They rose when she entered--a small, fat woman in black, with a thin gold chain descending to her waist and vanishing into her belt, leaning on an ebony cane with a tarnished gold head. I have no taxes in Jefferson." "But, Miss Emily--" "See Colonel Sartoris." (Colonel Sartoris had been dead almost ten years.) "I have no taxes in Jefferson. That was two years after her father's death and a short time after her sweetheart--the one we believed would marry her --had deserted her.
Her skeleton was small and spare; perhaps that was why what would have been merely plumpness in another was obesity in her. After her father's death she went out very little; after her sweetheart went away, people hardly saw her at all.
The little boys would follow in groups to hear him cuss the niggers, and the niggers singing in time to the rise and fall of picks. Whenever you heard a lot of laughing anywhere about the square, Homer Barron would be in the center of the group. We were a little disappointed that there was not a public blowing-off, but we believed that he had gone on to prepare for Miss Emily's coming, or to give her a chance to get rid of the cousins.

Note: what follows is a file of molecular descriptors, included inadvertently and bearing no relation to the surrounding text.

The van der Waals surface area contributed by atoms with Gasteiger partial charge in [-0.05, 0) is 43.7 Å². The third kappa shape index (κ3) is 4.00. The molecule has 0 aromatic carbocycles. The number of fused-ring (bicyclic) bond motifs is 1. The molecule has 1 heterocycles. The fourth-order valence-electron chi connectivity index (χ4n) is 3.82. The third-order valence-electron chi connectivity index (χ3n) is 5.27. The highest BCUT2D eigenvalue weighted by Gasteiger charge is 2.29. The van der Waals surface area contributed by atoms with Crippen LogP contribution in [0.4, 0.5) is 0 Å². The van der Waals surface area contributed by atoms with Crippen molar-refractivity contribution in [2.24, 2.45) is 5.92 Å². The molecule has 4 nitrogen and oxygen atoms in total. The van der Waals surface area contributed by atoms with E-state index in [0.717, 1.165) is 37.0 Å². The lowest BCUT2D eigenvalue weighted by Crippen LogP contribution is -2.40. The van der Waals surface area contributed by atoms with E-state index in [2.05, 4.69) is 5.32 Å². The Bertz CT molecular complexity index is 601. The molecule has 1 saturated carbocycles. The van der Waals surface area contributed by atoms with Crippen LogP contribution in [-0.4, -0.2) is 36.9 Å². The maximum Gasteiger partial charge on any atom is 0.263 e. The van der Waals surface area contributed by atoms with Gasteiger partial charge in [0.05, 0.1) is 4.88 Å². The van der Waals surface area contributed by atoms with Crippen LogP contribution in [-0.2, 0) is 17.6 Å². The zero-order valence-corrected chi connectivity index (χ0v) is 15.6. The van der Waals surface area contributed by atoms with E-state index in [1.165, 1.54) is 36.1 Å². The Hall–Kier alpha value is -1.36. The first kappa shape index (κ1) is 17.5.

Presently we began to see him and Miss Emily on Sunday afternoons driving in the yellow-wheeled buggy and the matched team of bays from the livery stable. (By that time it was a cabal, and we were all Miss Emily's allies to help circumvent the cousins.) Sure enough, after another week they departed.
They crept quietly across the lawn and into the shadow of the locusts that lined the street. That was when people had begun to feel really sorry for her. But what you want--" "I want arsenic." The druggist looked down at her. But the law requires you to tell what you are going to use it for." Miss Emily just stared at him, her head tilted back in order to look him eye for eye, until he looked away and went and got the arsenic and wrapped it up.